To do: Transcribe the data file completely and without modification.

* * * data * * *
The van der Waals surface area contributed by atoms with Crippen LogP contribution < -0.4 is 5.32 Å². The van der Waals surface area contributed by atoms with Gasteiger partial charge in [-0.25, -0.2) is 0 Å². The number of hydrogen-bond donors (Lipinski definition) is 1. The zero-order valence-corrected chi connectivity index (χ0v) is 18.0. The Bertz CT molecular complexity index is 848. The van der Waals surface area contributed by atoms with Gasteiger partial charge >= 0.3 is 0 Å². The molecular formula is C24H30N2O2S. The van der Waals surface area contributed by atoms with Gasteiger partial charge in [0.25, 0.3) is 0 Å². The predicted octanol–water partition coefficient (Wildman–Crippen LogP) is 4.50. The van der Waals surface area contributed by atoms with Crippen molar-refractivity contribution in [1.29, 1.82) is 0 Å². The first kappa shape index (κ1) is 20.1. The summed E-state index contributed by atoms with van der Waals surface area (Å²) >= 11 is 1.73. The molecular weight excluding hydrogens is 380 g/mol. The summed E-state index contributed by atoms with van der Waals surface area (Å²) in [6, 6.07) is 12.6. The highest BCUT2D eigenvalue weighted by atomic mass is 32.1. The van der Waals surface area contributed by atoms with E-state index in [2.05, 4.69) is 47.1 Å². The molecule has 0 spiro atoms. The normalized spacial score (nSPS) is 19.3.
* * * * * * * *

The van der Waals surface area contributed by atoms with Crippen LogP contribution < -0.4 is 5.32 Å². The van der Waals surface area contributed by atoms with Gasteiger partial charge in [-0.25, -0.2) is 0 Å². The number of hydrogen-bond donors (Lipinski definition) is 1. The zero-order valence-corrected chi connectivity index (χ0v) is 18.0. The Bertz CT molecular complexity index is 848. The van der Waals surface area contributed by atoms with Gasteiger partial charge >= 0.3 is 0 Å². The molecular formula is C24H30N2O2S. The van der Waals surface area contributed by atoms with Gasteiger partial charge in [0.25, 0.3) is 0 Å². The predicted octanol–water partition coefficient (Wildman–Crippen LogP) is 4.50. The van der Waals surface area contributed by atoms with Crippen molar-refractivity contribution in [1.29, 1.82) is 0 Å². The first kappa shape index (κ1) is 20.1. The summed E-state index contributed by atoms with van der Waals surface area (Å²) >= 11 is 1.73. The molecular weight excluding hydrogens is 380 g/mol. The summed E-state index contributed by atoms with van der Waals surface area (Å²) in [6, 6.07) is 12.6. The highest BCUT2D eigenvalue weighted by atomic mass is 32.1. The van der Waals surface area contributed by atoms with E-state index in [2.05, 4.69) is 47.1 Å². The molecule has 0 spiro atoms. The normalized spacial score (nSPS) is 19.3.